Former EU Health Commissioner and Patron of Health First Europe
David Byrne began his career as a barrister in Ireland in 1970, became Attorney General of
Ireland in 1997, and was appointed the first European Commissioner for Health and Consumer
Protection from 1999 to 2004.
Since retiring from membership of the EU Commission, Mr. Byrne acted as Special Envoy to the
Director-General of the World Health Organization (WHO) on a project to amend the
International Health Regulations dealing with the monitoring, surveillance and response to global
communicable diseases such as SARS and Avian influenza. These regulations were adopted by
the World Health Assembly in May 2005 and are the second of the two global health treaties
sponsored by the WHO.
He has also agreed to take up various advisory roles in health, including;
- Chair of the Ethics Review Committee of the International Agency for Research on Cancer (IARC) WHO, Lyons.
- Patron of Health First Europe (HFE), Brussels.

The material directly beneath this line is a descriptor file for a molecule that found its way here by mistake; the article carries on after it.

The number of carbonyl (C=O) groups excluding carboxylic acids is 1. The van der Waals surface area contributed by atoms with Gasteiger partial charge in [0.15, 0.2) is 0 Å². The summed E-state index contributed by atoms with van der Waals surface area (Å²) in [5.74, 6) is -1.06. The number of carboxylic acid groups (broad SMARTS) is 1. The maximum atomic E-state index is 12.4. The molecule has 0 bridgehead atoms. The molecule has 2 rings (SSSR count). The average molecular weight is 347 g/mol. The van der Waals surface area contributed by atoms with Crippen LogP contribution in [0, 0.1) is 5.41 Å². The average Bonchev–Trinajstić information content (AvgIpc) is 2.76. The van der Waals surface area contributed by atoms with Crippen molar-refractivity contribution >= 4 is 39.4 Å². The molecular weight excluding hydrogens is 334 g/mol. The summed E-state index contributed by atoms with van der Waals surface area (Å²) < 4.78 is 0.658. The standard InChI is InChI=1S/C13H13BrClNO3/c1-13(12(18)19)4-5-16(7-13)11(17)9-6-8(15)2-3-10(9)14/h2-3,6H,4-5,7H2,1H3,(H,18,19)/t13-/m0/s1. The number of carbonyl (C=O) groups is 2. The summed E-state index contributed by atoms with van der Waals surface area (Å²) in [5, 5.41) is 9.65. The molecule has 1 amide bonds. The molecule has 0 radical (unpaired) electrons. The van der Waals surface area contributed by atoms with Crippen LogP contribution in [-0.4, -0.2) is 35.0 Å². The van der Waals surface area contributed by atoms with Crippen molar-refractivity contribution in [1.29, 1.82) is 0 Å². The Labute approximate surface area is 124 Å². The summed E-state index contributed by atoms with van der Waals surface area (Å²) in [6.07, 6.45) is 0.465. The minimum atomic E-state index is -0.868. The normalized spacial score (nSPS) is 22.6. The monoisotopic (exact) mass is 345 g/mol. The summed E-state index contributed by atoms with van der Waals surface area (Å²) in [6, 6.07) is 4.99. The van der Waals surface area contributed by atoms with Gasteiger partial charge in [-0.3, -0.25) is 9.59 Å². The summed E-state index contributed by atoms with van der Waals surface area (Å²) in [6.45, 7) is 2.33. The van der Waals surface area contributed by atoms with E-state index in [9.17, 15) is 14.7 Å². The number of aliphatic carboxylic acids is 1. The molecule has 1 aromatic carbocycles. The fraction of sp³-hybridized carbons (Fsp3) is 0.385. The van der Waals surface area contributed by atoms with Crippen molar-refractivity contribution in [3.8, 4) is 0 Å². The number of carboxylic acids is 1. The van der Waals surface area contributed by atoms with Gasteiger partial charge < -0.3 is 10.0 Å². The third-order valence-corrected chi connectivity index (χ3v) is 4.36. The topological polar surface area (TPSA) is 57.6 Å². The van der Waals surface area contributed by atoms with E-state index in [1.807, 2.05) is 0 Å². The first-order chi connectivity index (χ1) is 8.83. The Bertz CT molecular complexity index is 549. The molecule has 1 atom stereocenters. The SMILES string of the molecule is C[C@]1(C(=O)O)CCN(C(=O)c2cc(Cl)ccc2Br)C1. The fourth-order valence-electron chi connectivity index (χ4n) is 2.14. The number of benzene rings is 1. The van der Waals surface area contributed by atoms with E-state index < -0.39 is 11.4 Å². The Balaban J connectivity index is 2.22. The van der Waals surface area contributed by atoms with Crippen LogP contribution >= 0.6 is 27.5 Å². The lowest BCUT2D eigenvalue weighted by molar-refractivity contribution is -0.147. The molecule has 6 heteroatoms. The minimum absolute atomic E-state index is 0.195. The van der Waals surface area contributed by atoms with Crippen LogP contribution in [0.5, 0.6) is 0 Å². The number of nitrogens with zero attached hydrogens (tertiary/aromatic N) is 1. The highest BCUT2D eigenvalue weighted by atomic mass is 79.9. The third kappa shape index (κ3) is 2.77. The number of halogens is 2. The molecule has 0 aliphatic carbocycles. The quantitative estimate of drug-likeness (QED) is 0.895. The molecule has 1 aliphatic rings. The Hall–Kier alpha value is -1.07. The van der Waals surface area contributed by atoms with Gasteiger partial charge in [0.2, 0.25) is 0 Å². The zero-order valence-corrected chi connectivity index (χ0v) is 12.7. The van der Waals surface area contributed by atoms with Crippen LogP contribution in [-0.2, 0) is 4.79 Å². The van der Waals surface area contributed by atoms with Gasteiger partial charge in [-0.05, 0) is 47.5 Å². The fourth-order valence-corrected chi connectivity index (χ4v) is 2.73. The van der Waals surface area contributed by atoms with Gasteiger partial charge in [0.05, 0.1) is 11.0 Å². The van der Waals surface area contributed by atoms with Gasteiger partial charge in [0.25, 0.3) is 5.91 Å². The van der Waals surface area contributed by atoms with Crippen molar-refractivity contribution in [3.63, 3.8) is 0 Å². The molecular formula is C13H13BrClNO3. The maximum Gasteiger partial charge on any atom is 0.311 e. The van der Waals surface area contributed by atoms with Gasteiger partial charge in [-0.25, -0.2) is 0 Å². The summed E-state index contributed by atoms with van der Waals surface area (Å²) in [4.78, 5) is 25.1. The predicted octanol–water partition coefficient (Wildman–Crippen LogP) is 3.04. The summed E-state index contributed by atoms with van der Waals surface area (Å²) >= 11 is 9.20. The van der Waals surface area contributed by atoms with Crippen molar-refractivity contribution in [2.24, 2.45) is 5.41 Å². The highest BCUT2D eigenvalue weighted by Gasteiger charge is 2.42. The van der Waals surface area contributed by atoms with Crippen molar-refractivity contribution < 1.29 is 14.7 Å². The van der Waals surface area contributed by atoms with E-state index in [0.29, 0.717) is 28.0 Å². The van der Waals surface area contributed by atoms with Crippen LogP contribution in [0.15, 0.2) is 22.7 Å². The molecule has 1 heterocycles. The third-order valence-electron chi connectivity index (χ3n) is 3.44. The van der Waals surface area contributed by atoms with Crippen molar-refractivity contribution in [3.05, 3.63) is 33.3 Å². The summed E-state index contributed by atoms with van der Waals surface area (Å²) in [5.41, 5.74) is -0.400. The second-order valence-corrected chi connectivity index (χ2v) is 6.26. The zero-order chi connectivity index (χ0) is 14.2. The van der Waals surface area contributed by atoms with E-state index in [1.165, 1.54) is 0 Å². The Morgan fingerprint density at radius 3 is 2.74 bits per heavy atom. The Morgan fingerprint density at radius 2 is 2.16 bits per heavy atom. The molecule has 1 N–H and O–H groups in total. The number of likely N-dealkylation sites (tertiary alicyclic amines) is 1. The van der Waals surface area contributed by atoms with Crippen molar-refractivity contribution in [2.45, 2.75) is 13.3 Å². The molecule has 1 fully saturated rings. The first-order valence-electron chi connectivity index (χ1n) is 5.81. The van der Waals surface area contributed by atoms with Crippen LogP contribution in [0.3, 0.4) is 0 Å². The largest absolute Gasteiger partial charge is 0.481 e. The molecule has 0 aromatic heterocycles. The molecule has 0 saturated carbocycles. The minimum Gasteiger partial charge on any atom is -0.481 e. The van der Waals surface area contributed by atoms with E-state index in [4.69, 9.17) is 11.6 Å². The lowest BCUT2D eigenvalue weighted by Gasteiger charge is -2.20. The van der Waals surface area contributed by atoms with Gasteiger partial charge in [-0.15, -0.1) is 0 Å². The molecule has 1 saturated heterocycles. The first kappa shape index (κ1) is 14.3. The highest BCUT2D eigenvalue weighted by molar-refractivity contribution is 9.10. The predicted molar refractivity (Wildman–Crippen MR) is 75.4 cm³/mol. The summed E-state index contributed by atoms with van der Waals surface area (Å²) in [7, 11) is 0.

- Chair Cardiovascular Research Institute, Trinity College, Dublin
- Member Advisory Board Royal College of Physicians, London.
He is currently a non executive director of Irish Life and Permanent Plc. and Kingspan Plc.
Chair, Board of the National Concert Hall, Dublin
1 blog from the author
The current situation for patient safety is alarming in Member States. It is estimated that 37,000 deaths occur in Europe each year from preventable infections acquired while receiving treatment. Yet, this figure published by the European Centre for Disease Control (ECDC), could very well be a low estimate as Member States differ in their measurements of healthcare associated infections (HCAIs), often in how frequently data is collected, for which infections data is collected and how data on infections is reported. This is of particular importance because when we talk about patient safety, we often do not have comparable information to really understand what the state of patient safety in Europe truly is. That is to say, we do not always know which healthcare settings are safe when we seek care.